Laughing kookaburras (Dacelo novaeguineae), famous for their distinctive cackling call, are native to eastern Australia, but have since been introduced into the south-west of the country, as well as Tasmania, and parts of New Zealand’s North Island.
According to the well-known kids’ nursery rhyme, kookaburras can be found sitting in gum trees, a common name for eucalyptus, but is this an accurate description of their preferred habitat?
Read on if you’re interested in finding out more about the nesting habits of laughing kookaburras and how they raise their young.
Kookaburras are cavity nesters and seek suitable hollows in which to lay their eggs. They appear unfazed by living in close proximity to humans, and their choice of nest sites reflects this, with backyard trees an increasingly popular site for nesting pairs to set up home.
Kookaburras are a species of kingfisher birds that are not known for their skills in constructing elaborate nests. Many kingfishers will simply dig out a basic burrow in a riverbank or cliffside and move in, without adding any finishing touches. Kookaburras are no exception.
Naturally occurring cavities in trees are used, without any additional lining or preparation. A termite’s mound in a tree may be burrowed into and upcycled into the perfectly shaped and positioned nest without too many modifications.
Laughing Kookaburra inside the nesting cavity
Kookaburras are cavity nesters, and will often make use of a natural hollow in a tree trunk, or will burrow into a termite’s nest that has been formed on the trunk or branches of a tree.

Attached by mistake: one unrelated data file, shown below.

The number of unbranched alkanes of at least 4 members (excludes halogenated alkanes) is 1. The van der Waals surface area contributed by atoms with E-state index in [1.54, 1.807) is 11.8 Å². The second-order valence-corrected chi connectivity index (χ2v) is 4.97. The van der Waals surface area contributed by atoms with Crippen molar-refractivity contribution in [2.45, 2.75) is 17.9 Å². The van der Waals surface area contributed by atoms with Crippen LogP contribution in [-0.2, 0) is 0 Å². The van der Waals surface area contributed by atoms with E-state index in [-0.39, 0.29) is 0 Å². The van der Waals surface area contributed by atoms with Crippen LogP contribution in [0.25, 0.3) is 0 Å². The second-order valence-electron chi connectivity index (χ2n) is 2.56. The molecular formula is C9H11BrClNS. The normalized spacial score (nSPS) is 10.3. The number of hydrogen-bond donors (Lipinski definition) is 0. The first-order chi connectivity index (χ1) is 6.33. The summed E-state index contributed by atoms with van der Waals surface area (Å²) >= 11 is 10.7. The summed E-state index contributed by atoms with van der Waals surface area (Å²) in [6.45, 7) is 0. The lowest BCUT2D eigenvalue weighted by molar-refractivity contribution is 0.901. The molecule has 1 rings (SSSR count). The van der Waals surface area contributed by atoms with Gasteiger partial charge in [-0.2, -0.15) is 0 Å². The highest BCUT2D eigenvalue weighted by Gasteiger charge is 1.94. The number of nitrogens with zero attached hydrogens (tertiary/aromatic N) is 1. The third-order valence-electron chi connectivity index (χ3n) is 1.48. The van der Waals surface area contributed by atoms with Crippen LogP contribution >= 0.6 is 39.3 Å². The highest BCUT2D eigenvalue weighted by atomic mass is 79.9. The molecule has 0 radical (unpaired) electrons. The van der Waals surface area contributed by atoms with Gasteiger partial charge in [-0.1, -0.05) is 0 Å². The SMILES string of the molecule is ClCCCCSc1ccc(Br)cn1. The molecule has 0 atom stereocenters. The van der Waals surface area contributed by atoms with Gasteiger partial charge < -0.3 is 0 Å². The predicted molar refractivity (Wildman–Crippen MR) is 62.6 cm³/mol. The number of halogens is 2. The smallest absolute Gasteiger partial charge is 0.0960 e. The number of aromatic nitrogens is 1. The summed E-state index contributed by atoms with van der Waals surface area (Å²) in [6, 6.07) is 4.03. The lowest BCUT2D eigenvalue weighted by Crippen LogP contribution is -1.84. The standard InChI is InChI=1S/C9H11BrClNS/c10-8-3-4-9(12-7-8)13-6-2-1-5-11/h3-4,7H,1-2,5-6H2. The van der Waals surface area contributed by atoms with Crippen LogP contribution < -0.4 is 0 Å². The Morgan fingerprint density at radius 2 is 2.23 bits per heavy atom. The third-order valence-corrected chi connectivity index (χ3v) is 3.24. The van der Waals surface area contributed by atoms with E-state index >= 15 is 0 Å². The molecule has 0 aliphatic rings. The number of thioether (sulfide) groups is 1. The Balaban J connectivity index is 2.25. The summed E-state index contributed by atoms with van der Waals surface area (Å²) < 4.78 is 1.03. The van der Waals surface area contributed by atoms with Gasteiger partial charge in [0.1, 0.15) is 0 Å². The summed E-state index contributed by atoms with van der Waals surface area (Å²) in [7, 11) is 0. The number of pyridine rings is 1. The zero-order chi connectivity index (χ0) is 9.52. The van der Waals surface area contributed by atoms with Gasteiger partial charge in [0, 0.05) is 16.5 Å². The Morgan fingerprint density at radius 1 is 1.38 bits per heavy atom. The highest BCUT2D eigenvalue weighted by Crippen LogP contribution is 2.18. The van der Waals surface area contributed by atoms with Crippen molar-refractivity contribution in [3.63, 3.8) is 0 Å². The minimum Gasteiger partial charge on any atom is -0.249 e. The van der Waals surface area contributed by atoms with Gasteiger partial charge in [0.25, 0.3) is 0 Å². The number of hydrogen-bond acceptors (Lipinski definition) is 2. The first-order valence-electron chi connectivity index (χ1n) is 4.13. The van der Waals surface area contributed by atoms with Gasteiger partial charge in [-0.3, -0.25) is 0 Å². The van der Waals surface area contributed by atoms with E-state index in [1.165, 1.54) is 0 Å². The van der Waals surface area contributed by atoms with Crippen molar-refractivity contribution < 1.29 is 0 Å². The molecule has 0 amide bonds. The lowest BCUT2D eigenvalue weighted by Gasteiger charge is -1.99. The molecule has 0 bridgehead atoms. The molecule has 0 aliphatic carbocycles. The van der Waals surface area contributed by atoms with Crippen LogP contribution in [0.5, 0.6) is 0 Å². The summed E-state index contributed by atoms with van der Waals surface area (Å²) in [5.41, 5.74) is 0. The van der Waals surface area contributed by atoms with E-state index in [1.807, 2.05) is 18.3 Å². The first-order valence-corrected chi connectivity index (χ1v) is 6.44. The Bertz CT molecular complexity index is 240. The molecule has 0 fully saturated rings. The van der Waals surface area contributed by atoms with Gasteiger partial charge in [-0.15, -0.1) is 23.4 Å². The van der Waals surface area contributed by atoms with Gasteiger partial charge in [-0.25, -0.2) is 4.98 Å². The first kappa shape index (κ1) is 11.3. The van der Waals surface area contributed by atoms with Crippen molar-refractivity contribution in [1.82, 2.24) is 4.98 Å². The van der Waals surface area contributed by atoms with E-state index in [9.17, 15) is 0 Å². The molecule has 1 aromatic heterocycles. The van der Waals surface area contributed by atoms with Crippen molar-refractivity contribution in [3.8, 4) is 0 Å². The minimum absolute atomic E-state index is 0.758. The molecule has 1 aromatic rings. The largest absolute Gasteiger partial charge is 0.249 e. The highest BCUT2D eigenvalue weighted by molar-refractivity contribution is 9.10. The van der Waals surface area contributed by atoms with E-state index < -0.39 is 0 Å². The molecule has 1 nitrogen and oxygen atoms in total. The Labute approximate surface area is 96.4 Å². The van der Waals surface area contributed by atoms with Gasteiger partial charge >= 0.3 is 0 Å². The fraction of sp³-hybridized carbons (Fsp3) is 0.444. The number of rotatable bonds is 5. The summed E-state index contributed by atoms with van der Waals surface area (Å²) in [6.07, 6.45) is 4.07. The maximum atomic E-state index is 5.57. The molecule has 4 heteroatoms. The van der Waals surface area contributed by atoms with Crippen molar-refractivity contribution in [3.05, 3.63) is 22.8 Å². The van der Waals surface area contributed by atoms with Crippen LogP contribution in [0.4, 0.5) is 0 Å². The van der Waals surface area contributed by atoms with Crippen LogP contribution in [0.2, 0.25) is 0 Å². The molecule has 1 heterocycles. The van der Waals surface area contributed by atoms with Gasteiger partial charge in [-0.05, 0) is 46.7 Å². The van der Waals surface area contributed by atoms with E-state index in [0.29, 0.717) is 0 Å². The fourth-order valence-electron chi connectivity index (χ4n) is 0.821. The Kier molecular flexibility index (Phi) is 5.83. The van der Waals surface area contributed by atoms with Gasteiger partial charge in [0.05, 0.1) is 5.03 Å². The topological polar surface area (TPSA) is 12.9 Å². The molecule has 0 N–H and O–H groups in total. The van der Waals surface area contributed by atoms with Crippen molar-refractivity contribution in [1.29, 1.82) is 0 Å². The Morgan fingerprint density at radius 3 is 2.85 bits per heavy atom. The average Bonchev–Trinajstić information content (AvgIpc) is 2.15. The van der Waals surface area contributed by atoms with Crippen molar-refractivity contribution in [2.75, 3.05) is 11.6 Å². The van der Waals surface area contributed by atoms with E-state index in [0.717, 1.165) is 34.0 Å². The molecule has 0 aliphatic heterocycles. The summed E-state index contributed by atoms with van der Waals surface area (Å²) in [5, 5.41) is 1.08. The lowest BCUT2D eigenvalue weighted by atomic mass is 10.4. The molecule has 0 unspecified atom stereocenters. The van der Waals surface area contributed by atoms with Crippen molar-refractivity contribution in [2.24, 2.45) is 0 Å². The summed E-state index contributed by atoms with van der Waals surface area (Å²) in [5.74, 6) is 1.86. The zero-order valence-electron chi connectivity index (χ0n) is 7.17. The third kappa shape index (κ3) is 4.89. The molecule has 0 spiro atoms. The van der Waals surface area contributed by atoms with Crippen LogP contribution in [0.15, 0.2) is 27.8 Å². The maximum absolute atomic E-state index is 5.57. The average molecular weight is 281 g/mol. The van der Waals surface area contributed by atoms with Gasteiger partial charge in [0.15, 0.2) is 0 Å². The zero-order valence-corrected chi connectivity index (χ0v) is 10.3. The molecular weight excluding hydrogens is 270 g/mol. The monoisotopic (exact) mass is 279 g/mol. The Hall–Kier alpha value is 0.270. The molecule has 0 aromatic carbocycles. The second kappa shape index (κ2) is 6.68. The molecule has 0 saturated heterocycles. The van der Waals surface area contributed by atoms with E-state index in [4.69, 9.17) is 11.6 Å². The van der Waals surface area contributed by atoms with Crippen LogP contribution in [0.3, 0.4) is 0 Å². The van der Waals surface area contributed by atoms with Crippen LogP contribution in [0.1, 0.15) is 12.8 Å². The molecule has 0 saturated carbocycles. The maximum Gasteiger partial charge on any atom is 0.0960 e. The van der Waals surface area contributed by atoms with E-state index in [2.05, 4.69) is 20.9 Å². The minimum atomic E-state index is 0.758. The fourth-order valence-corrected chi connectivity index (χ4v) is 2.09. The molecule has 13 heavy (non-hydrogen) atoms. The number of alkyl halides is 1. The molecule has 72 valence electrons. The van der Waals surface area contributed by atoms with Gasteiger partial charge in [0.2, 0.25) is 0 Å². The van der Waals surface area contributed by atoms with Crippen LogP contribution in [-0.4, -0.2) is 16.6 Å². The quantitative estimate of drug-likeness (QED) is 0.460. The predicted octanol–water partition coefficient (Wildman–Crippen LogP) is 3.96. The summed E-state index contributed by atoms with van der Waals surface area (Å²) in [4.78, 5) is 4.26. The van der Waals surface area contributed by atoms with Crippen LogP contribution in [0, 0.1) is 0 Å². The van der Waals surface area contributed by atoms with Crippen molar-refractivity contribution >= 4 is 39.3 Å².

Their constructions are not particularly sophisticated or elaborate; where natural hollows are used, little extra preparation is needed to make them fit for habitation.
Cavities, whether located inside trees, dug into banks, or excavated into termites’ nests, feature a sizeable opening to allow adult birds to enter and exit comfortably.
Kookaburra with nest built in a Termites nest
The internal chamber of kookaburra’s nest hollow needs to offer a vast space in which to raise what quickly grow to become reasonably large chicks, and is usually between 20 and 150 cm (8 to 60 in) wide and 20 to 40 cm (8 to 16 in) high. The opening to the nest cavity usually measures between 12 and 15 cm (5 to 6 in) across, but can be anything from 8 to 40 cm (3 to 16 in) wide.
A kookaburra pair begins preparing their nest site in late August, ahead of the first clutch of eggs being laid any time from September onwards. Usually by November, or occasionally later into December, the latest-born young will have fledged.
Kookaburra spreading its wings outside of the nest
Incubation of a kookaburra’s eggs takes on average between 24 and 26 days. Nesting begins shortly before the first eggs are laid. Fledglings are ready to leave the nest after 32 to 40 days, but extended family groups remain together long after the young can independently feed themselves.